A while back a friend hosted several pastors and I for a hunting trip on His ranch in Central Oregon. We were there for a few days, but while we were there our friend treated us like Kings. He guided us up and down the mountains, making sure each of us got a buck. He and his team paddled us across the lakes on his property, making sure each of us caught a trout. All the while, he never fired a shot or put a hook in the water. One early morning while watching the sunrise from on top of a hill, scouting for deer, he mentioned he’d only shot at one buck the entire time he owned the ranch. He simply said I like guiding more than hunting. It’s more fun.
Conflict resolution has not come easily for me in the past.
I’ve always waffled back and forth between avoiding arguments completely, so as not to be perceived as pushy or controlling; or confronting conflicts after the situation has already escalated beyond a simple misunderstanding, which of course meant I had a hard time controlling my temper and would lash out unnecessarily.
They call it “multi-tasking.” I call it annoying. When I read about the merits of efficiency and the need to get more things done at once, it is always written from the perspective of the person doing multiple things at the same time. I have never seen this modern habit described from the point of view of the person interacting with a multi-tasker.
When I walk into a colleague’s office and he is talking to me while simultaneously reading and responding to emails while his eyes dart to his iPhone’s text message alerts . . . I am not impressed with the ability to do several things at once. Honestly, I get frustrated because I do not believe he is listening to me. Over time this pattern has grated on me to the point I try to schedule our meetings in a conference room in an effort to disconnect his work station from our conversation.
Every morning Betsy and I wake up and check the people news. By people news I mean Twitter, Instagram and for Betsy, Facebook. I’m not on Facebook (which makes me morally superior in some way) and talk about who’s doing what in the world.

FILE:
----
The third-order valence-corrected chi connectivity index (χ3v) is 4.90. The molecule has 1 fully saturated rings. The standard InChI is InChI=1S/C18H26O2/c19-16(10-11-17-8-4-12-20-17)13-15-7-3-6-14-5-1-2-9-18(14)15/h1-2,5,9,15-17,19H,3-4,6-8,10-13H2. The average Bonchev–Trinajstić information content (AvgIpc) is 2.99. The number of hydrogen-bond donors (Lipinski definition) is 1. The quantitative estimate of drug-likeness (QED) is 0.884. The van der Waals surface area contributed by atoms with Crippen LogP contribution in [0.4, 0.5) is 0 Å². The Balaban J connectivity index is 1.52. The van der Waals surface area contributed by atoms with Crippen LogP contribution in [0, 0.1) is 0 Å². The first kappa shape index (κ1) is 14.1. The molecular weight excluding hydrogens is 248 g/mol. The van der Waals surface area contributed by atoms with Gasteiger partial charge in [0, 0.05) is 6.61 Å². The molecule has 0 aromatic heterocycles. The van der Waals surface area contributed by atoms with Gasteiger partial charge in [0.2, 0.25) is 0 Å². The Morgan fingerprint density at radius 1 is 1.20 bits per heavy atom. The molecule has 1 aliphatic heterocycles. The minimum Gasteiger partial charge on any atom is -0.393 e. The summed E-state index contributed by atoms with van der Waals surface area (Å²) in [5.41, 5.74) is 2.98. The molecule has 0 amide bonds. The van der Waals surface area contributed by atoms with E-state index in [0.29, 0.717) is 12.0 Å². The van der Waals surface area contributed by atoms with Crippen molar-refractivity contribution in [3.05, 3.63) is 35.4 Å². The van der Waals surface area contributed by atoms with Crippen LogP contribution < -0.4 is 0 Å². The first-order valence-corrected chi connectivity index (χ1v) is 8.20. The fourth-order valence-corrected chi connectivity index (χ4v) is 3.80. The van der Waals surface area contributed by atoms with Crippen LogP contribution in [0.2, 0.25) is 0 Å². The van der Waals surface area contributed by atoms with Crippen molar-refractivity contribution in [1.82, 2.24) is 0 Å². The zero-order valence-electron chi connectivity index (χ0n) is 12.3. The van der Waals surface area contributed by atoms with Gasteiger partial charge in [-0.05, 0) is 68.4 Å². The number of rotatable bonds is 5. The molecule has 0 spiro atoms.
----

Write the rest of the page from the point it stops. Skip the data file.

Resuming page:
There are two things we can count on every morning. The first is picture’s of her baby sister (Betsy is the oldest of seven. Her parents adopted an overly cute baby last year) to which we will comment or tweet back “so cute”. I might as well have “so cute” on auto reply for anything sent to me by Betsy’s family. It would always be the appropriate response.
One way we can let people know they are important, is by letting them know that they are seen.
The people who have made me feel most alive have often just let me know I am seen. They’ve done this by making time for me, acknowledging something I’ve done for them, or calling out my strengths.
My friend Branden is a photographer from Portland. A couple of years ago he started a movement called Story Portrait, where he would take portraits of people, and then tell the story of why they were an amazing person. Branden started posting these photos on Instagram, and a movement started.
On the weekend we pour a little more cereal in your bowl. We hope you enjoy some reading from our regular contributors, some viral videos and other great finds from the internet. This is what we loved this week. Share your favorite articles and videos in the comments below.
It was one of those moments that moves in slow motion when you think back on it. My parents were sitting on the brown love seat in our living room. They turned off the TV and asked us to sit down.
“We are sorry”, were the first words out of their mouth.
My eyes met my brother’s, and then we looked back at my mom and dad. They continued to explain they were sorry for holding such strong and legalistic views on alcohol. Their extreme views were unhealthy, they said, and were isolating them from people they cared about, including family members who weren’t Christians.
While shooting Blue Like Jazz we watched hours and hours of auditions. There are four major parts in the film, and many more minor roles. For each role, hundreds may have inquired, and dozens or more sat down to film a reading. I admit the process was fun. Steve would send me his final list with links to the auditions, and I would chime in on the actors that best fit the parts. And I learned something invaluable about life while doing so. I learned that life is about finding the right role for you, and that being “rejected” for a part often has little to do with talent. I don’t remember seeing a single audition in which the actor or actress wasn’t exceptionally talented.
The first time I felt frustrated with the concept of submitting myself to God was when I was choosing where to go to college. I knew it was a big decision—maybe the biggest decision I had made up to that point in my life—so I invested my whole self into it. I researched, applied, and finally heard good news from several schools.
“Okay, God,” I said. “Where should I go?”
My twin daughters are two years old.
They love doing somersaults at gymnastics. Walking on the balance beam. Jumping in the foam pit. They love the zoo – the lumbering elephants and tall giraffes and howling monkeys. Rhinos scare them a little. They love home-made smoothies that Kari calls “Banana Drink.” (Pronounced ‘bo-nana dink’)